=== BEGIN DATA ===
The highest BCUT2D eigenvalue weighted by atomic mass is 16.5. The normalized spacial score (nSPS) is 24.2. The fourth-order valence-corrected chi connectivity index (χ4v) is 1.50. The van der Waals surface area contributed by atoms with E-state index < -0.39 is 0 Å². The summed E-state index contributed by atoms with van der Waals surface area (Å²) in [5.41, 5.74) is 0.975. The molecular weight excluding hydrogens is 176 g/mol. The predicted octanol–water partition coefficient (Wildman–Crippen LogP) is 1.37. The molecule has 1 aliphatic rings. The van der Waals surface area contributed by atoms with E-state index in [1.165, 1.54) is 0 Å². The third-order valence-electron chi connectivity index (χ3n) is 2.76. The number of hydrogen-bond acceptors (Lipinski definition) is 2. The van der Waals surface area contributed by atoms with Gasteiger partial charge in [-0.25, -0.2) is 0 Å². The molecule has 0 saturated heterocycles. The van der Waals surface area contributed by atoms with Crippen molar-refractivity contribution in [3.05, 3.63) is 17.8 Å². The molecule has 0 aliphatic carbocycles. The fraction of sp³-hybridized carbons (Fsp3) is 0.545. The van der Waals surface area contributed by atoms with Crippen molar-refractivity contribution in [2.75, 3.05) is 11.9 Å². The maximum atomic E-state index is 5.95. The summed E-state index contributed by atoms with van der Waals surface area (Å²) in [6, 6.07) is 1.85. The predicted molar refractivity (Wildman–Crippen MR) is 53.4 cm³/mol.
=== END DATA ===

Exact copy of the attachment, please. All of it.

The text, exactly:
The highest BCUT2D eigenvalue weighted by atomic mass is 16.5. The normalized spacial score (nSPS) is 24.2. The fourth-order valence-corrected chi connectivity index (χ4v) is 1.50. The van der Waals surface area contributed by atoms with E-state index < -0.39 is 0 Å². The summed E-state index contributed by atoms with van der Waals surface area (Å²) in [5.41, 5.74) is 0.975. The molecular weight excluding hydrogens is 176 g/mol. The predicted octanol–water partition coefficient (Wildman–Crippen LogP) is 1.37. The molecule has 1 aliphatic rings. The van der Waals surface area contributed by atoms with E-state index in [1.165, 1.54) is 0 Å². The third-order valence-electron chi connectivity index (χ3n) is 2.76. The number of hydrogen-bond acceptors (Lipinski definition) is 2. The van der Waals surface area contributed by atoms with Gasteiger partial charge in [-0.25, -0.2) is 0 Å². The molecule has 0 saturated heterocycles. The van der Waals surface area contributed by atoms with Crippen molar-refractivity contribution in [3.05, 3.63) is 17.8 Å². The molecule has 0 aliphatic carbocycles. The fraction of sp³-hybridized carbons (Fsp3) is 0.545. The van der Waals surface area contributed by atoms with Crippen molar-refractivity contribution in [2.75, 3.05) is 11.9 Å². The maximum atomic E-state index is 5.95. The summed E-state index contributed by atoms with van der Waals surface area (Å²) in [6, 6.07) is 1.85. The predicted molar refractivity (Wildman–Crippen MR) is 53.4 cm³/mol.